Figure A

The Power button is on the top of the new Start Menu.

Settings

When you click Settings from the Charms Bar in Windows 8.1, you see the Settings bar, and then you can click Change PC Settings. As you know, PC Settings is the modern app equivalent of the Control Panel. In Windows 8.1, PC Settings contains a lot of the controls you find in the Control Panel, but not all of them — you still have to go to the Control Panel for many things. Microsoft has, so far, shown great strides in making Windows 10's Settings your one-stop shop for all your configuration needs; however, not everything is there yet. The most recent build (9926) still has the Control Panel accessible from the Quick Links menu.

In any case, Settings is now on the Start Menu in the Places section (Figure B). Just click it, and you'll see the new Settings window where you can access a bunch of configuration controls.

Figure B

Figure B

Setting is in the Places section of the new Start Menu.

Search

While it may appear that Cortana owns the Search box on the taskbar beneath the Start Menu, you can also select the Search box and begin typing, just like you used to do prior to Windows 8. When you do, Cortana steps aside and allows the panel to display regular search results (Figure C). However, as you can see, Cortana is still available from the top of the results panel.

Figure C

Figure C

Cortana will relinquish the Search box for standard, text-based search operations.

App specific controls

The controls on the Charms Bar in Windows 8.1 are tuned to apps, such that the controls revealed correspond to whatever app currently has the focus. In Windows 10, every modern app has a new menu in the upper left corner (this menu is designated with an icon that appears in all kinds of applications these days, and it's affectionately called the Hamburger icon).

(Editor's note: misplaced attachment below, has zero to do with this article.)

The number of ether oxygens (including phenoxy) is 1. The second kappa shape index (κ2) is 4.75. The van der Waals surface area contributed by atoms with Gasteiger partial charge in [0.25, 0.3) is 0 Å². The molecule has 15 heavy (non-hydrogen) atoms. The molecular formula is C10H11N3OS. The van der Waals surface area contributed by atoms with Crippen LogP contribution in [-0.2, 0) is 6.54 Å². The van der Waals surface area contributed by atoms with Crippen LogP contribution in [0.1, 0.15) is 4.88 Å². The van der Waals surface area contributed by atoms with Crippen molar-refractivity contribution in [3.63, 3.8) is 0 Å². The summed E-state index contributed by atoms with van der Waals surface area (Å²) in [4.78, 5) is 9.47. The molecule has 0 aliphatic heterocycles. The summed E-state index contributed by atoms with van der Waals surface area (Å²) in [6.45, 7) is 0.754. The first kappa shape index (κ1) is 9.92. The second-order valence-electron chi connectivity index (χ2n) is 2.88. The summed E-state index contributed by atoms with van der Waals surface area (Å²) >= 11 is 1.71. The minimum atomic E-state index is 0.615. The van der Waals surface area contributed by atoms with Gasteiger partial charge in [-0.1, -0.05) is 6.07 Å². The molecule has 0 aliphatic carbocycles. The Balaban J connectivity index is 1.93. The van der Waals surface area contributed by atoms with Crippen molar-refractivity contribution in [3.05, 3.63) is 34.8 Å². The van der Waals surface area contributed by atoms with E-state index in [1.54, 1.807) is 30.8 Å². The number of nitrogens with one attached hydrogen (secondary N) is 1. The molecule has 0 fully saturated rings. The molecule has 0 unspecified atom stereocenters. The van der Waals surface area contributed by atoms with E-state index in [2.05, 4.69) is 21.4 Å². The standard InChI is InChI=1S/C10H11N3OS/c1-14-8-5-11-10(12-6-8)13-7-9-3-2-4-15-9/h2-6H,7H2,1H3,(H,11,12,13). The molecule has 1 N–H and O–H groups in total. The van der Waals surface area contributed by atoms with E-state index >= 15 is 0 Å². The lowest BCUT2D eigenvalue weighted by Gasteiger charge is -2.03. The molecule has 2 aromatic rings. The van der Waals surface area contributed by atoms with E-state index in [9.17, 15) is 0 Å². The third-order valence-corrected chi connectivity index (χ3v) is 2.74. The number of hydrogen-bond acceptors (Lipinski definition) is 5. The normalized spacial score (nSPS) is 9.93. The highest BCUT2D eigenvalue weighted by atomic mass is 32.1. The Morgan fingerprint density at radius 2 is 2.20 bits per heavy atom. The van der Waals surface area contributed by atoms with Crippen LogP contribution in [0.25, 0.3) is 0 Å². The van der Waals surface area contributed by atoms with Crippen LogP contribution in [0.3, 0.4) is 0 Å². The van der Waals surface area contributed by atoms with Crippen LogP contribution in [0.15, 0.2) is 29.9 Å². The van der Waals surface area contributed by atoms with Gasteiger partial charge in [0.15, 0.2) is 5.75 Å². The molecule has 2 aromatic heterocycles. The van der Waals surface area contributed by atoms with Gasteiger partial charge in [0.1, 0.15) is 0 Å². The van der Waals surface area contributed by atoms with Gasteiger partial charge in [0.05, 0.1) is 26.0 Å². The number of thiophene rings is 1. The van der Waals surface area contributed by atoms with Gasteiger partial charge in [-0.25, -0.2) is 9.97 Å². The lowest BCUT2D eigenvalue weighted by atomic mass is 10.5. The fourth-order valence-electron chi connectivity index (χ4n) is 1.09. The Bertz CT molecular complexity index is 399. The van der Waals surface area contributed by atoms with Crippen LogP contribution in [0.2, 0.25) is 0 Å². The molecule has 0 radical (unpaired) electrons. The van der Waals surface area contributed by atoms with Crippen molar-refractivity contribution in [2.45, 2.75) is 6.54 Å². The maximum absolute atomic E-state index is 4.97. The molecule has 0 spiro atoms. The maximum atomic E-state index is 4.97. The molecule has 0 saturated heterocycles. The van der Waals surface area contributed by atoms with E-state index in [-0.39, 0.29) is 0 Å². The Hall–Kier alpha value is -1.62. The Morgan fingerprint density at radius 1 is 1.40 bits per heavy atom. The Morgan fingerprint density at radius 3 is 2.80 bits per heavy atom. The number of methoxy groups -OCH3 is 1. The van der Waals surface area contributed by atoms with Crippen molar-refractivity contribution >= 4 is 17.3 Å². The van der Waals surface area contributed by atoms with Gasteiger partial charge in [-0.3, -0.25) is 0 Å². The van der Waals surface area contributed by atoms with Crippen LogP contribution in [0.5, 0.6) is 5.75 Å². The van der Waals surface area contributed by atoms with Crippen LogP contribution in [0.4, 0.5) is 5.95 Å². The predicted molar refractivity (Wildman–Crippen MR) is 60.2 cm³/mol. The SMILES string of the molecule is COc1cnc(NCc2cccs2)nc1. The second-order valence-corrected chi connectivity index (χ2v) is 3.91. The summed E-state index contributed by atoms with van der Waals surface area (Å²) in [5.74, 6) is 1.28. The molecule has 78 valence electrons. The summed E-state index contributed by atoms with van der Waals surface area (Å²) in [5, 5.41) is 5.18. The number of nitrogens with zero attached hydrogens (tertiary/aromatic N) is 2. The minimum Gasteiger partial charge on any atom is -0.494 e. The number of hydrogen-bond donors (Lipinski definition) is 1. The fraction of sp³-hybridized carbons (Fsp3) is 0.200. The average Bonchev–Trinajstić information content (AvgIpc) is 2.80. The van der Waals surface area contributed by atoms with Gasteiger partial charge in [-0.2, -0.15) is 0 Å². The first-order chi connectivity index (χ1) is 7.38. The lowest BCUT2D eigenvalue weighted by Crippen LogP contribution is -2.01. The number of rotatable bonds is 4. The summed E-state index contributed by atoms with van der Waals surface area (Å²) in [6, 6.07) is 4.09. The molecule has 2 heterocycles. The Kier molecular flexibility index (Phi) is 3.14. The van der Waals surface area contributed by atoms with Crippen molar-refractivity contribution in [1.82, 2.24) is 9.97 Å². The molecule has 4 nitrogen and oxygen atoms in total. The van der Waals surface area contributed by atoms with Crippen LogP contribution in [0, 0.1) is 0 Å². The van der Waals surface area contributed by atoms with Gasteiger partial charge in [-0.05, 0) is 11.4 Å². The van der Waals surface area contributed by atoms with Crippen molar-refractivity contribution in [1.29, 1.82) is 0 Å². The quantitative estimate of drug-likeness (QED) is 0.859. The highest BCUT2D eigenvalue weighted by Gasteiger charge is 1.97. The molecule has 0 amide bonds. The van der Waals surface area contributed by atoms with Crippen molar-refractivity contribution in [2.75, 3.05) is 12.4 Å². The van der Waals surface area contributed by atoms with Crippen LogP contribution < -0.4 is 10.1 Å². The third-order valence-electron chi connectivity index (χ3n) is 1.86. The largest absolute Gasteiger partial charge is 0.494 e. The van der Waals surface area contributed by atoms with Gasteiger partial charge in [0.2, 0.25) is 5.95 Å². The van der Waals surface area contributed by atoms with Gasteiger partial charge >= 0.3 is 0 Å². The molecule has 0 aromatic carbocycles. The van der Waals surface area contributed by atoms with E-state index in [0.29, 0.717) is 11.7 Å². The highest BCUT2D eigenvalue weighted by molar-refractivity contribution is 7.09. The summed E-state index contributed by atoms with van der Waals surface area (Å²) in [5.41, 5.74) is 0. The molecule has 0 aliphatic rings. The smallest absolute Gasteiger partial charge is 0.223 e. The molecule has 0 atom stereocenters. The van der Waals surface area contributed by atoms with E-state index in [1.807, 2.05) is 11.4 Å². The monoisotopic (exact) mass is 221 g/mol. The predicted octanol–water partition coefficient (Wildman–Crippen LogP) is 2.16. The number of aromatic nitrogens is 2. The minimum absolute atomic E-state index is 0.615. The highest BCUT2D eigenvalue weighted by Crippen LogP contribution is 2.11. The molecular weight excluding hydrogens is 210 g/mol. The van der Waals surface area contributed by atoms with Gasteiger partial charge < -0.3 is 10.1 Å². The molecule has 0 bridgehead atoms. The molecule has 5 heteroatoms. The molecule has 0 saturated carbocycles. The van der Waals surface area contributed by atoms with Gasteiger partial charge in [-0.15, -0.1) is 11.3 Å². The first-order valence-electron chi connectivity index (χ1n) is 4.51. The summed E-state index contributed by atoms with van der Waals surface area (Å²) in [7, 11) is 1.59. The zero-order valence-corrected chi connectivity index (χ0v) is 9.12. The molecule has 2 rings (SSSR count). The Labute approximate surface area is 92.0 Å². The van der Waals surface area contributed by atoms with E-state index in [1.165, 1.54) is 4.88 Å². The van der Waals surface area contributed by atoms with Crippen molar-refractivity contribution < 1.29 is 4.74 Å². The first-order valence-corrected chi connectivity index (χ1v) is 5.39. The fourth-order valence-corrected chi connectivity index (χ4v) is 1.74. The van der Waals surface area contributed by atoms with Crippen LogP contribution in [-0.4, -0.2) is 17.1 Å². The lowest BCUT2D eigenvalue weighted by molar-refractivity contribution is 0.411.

When you have any modern app open in Windows 10, just click the menu icon in the upper left corner. When you do, you'll see a menu that contains all of the icons that used to appear on the Charms Bar (Figure D). As you can see, you can access Search, Share content, or Print content. Clicking on Settings opens a Settings bar containing configuration options for that specific app.

Figure D

Figure D

Each app has a menu that contains the controls from the old Charms Bar.

In addition to the standards from the Charms Bar, you'll also find App Commands. Clicking it will display the App bar for that particular app.

What's your take?

Now that I've gotten comfortable with the new locations for the controls that used to appear on the Charms Bar, I'm once again saying "Good riddance!" What are your thoughts concerning the Charms Bar in Windows 8.1? Are you looking forward to using Windows 10 on the desktop without the Charms Bar? Share your opinion in the discussion thread below.

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About Greg Shultz

Greg Shultz is a freelance Technical Writer. Previously, he has worked as Documentation Specialist in the software industry, a Technical Support Specialist in educational industry, and a Technical Journalist in the computer publishing industry.